• Distress and high stimulation can increase
  • Diarrhea can irritate fragile lining of the
    intestines and also lead to dehydration.

28
Other Related Complications
  • Chronic Ear Infection
  • Unexplained fever (opiates and opioids)
  • Sleep/wake irregularity
  • Extreme appetite (barbiturates)
  • Hyperreflexia/Moro

29
Therapeutic Handling
  • Caregivers need appropriate training
  • Comforting techniques are critical to management
    of withdrawing infants
  • Each type of drug exposure presents unique
    challenges
  • Basic principles of handling apply to all

30
Eight Principles
  • Swaddling
  • C-Position
  • Head to Toe Movement
  • Vertical Rock
  • Clapping
  • Feeding
  • Controlling the Environment
  • Introducing Stimuli

31
Principle 1 Swaddling
  • Drug exposed infants cannot do three things
    simultaneously body, breathe, suck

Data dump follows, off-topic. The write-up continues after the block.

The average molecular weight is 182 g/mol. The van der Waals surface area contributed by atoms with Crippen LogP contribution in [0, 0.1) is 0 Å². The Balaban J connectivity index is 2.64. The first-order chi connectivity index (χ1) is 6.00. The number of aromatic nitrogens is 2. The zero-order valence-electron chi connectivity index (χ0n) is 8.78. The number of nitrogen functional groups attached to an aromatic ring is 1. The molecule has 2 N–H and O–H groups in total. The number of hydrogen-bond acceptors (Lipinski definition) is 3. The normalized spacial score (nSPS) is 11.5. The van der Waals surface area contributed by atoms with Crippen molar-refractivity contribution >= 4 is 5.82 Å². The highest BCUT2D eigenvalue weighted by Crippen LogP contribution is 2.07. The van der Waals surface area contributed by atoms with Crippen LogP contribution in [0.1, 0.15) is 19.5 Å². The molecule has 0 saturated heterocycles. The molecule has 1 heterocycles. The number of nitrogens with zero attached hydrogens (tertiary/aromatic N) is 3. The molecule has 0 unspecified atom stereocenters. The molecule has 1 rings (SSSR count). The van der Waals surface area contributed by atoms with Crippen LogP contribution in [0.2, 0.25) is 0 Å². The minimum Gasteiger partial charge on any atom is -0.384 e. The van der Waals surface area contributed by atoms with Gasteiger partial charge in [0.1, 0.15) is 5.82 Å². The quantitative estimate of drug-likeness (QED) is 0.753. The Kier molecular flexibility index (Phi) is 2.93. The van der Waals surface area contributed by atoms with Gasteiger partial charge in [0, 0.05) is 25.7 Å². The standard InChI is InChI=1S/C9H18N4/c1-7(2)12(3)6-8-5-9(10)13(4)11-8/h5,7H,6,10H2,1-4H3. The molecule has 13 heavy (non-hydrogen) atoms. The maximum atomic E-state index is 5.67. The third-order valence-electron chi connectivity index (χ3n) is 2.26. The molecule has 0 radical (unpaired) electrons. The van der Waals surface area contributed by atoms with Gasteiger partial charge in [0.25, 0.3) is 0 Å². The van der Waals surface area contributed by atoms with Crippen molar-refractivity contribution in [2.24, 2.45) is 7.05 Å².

• Swaddling provides comfort in helping them to
    control their bodies
  • Allows them to focus on breathing then feeding
    with greater comfort.

32
Principle 2 C-Position
  • Increases sense of control and ability to relax
  • Hold baby firmly and curl head and legs into a C
  • When laying down place on side, wrap blanket
    into a role around body.
  • Then introduce back position for sleeping as
    recommended by Academy of Pediatrics.

33
Principle 3 Head to Toe
  • Back and forth motions not recommended
  • Slow, rhythmic swaying following line from head
    to toe while swaddled and held in C position is
    comforting.
  • Keeping movement slow and rhythmic will help
    relax and settle the infant.

34
Principle 4 Vertical Rock
  • Best when baby is frantic and hard to calm
  • Maintain C position and hold directly in front of
    you and turned away.
  • Slowly and rhythmically rock baby up and down
    soothes neurological system.
  • Be aware of personal energy level keep baby at
    a distance while rocking if necessary.

35
Principle 5 Clapping
  • Cup hand
  • Clap/pat babys blanketed bottom
  • Clap slow and rhythmically
  • Babys muscles may start to relax
  • This technique does not work with all babies if
    baby does not respond, discontinue.

36
Principle 6 - Feeding
  • Withdrawal may adversely affect sucking babies
    may suck frantically or have disorganized suck
  • Makes it difficult for them to take in enough